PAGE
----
New for the new year, a week late
Forgot I had this one hanging round in the “ready to post” buffer …
I’m bored. I want to launch a jihad against someone. Any suggestions? I thought about taking on the weblog that this young chap‘s parents write for him, but it kind of seems like bullying. Not saying that I’m not going to do it, just making conversation; it seems like bullying. Also, I don’t really care about Israel all that much, though I do note that it would be really quite funny for anyone who doesn’t like the proponent of “benshapiroonline” to continually post sharply worded critiques of it every Friday evening to see whether his religious faith in keeping the Sabbath is greater than his desire to shoot his mouth off. Anyway, I don’t think I’m going to, no matter how much fun it would be, mainly because there’s something weird about that “benshapiroonline” site. When you click on a link to one of the articles, something about the way that the site loads means that it shows you the picture of Ben for a fraction of a second before scrolling down really quickly to the article. Which means that I’ve got a retinal image of Ben floating over the page as I read his writing, and it’s rather disturbing. Thank God subliminal advertising doesn’t work, or there’s no telling what I might do.
But anyway, impossible as it sounds, unassuming chap like myself, I find that I have run out of enemies. I suppose I really ought to continue my lifelong crusade against Eric Raymond, but frankly, can I be bothered? If anyone can come up with a suitable target, I will award a small prize (please note; I amusing the word “award” here in an extended, metaphorical sense which does not carry any implications that you’ll actually get anything). Otherwise, I guess it’s going to be Den Beste, without any great enthusiasm.
Real world experiments you can do … Make friends with a clinical psychologist at your local secure hospital facility. Then suggest to him that you’re a “free speech absolutist”, and that in order to make a statement about how much of a free speech absolutist you are, you’re going to buy a subscription to Playboy for all of his patients who have been incarcerated for sex offences. Take two steps backward, place the index finger of your right hand on the point of your chin, roll your eyes upward, bat the eyelids and say “do you think that would be a good idea?” Or if that seems like too much trouble, just write a bollock-awful autopilot screed on your weblog about how you and your friends never raped anyone, so anyone who even thinks about a connection between pornography and sex offences is just a MacDworkinite prude who wants to paint out the nudes in Rembrandt.
Department of the Bleedin’ Obvious
New Years’ Resolutions are always crap, but mine are usually worse than most I’ve never kept one in the past, and can’t see why I’m ever likely to keep one in the future. But still, we beat on, boats against the current, etc. However, this year’s is quite important, and I’m hoping to hold myself to it. I’ve decided to give up having arguments about the bleeding obvious. Specifically, the following propositions:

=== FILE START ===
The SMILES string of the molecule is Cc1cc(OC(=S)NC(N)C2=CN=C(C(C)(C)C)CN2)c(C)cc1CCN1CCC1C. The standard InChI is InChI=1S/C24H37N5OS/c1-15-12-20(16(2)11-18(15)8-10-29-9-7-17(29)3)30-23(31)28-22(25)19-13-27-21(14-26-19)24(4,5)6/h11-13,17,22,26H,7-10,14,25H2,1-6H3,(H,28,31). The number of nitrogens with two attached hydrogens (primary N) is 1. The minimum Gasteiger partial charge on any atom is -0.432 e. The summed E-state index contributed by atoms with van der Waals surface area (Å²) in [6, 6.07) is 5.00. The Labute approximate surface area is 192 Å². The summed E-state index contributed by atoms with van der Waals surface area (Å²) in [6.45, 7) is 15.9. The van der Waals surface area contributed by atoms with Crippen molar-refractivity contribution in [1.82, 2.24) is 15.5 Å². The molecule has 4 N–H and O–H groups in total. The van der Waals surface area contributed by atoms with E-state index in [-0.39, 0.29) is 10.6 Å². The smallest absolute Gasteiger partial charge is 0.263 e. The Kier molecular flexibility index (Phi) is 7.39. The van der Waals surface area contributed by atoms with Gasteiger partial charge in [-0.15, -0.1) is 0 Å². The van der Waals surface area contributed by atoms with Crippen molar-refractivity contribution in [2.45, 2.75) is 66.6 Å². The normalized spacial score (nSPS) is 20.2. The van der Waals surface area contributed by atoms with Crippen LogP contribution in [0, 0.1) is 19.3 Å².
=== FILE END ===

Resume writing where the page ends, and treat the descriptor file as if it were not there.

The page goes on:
- That people making employment decisions are for the most part (probably unconsciously) racist in the way in which they make those decisions.
- That college admissions have never in the history of the world reflected “ability” in the abstract, even if such a metaphysically dubious quality were to exist and that nor will they ever in the future, whatever happens to government policy.
- That policemen are very often actively racist in their intentions, and most always passively racist in the effects of their actions.
- That it is the proper function of civil society to provide a decent standard of living for its members, and that the definition of “a decent standard of living” has nothing to do with caloric survival requirements
- That the standard of living in France, Germany, the UK or any other G7 country is about the same as in the USA.
- That equality is a good, particularly in the field of education
- That the era of imperialism in the 19th century had a profound effect on the development of the colonies
- That the transatlantic slave trade was the moral responsibility of those who profited the most from it, and that it was the proximate cause of the American Civil War.
- That there is no problem with respect to the provision of pensions which would be solved by privatising the current state systems anywhere.
- That the IMF advised developing countries during the 1990s to liberalise the capital account, and that the effects of this policy were disastrous.
- And that the rates of tax on capital gains, dividends and wage income should be the same
Are no longer up for argument, pending absolutely spectacular new evidence. I’ve had a number of arguments on all of these points over the last year; I’ve heard all sides, and I’ve made up my mind. If anyone has an argument which they genuinely believe to be new, go ahead, but don’t expect much. Please note also that I am no longer interested in methodological debates over the merits of statistical studies which purport to prove the matter one way or another on any of these propositions. There are still lots of fairly controversial things over which I’m prepared to argue, partly because I think I might convince someone, and partly because I think it’s possible to disagree with me in good faith; I edited the list above down from one three times as long. But if someone genuinely believes that there’s no such thing as racism any more, or that welfare recipients are supplicants who should be grateful for whatever they’re given, or believes amazingly odd things about economics, then they can go and have an argument with someone else (I believe that the Internet is a good place for this). I’m hoping to spend 2003 on more interesting questions.